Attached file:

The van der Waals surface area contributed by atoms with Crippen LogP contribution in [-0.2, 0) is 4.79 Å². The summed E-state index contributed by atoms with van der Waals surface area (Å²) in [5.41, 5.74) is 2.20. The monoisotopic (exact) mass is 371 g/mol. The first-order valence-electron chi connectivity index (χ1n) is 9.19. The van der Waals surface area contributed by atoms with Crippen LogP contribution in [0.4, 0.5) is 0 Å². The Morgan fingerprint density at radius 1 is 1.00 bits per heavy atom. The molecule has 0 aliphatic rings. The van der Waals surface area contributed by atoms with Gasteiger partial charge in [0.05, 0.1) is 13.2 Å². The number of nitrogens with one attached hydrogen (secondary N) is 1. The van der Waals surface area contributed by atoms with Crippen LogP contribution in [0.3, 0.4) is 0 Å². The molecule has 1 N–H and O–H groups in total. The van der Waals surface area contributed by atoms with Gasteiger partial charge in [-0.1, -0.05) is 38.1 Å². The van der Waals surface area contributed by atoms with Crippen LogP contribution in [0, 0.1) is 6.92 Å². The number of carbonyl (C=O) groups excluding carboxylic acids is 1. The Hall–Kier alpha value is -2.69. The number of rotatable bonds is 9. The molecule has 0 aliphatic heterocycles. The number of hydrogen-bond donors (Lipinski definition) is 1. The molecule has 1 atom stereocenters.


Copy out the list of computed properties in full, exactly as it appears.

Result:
The van der Waals surface area contributed by atoms with Crippen LogP contribution in [-0.2, 0) is 4.79 Å². The summed E-state index contributed by atoms with van der Waals surface area (Å²) in [5.41, 5.74) is 2.20. The monoisotopic (exact) mass is 371 g/mol. The first-order valence-electron chi connectivity index (χ1n) is 9.19. The van der Waals surface area contributed by atoms with Crippen LogP contribution in [0.4, 0.5) is 0 Å². The Morgan fingerprint density at radius 1 is 1.00 bits per heavy atom. The molecule has 0 aliphatic rings. The van der Waals surface area contributed by atoms with Gasteiger partial charge in [0.05, 0.1) is 13.2 Å². The number of nitrogens with one attached hydrogen (secondary N) is 1. The van der Waals surface area contributed by atoms with Crippen LogP contribution in [0.3, 0.4) is 0 Å². The molecule has 1 N–H and O–H groups in total. The van der Waals surface area contributed by atoms with Gasteiger partial charge in [-0.1, -0.05) is 38.1 Å². The van der Waals surface area contributed by atoms with Crippen LogP contribution in [0, 0.1) is 6.92 Å². The number of carbonyl (C=O) groups excluding carboxylic acids is 1. The Hall–Kier alpha value is -2.69. The number of rotatable bonds is 9. The molecule has 0 aliphatic heterocycles. The number of hydrogen-bond donors (Lipinski definition) is 1. The molecule has 1 atom stereocenters.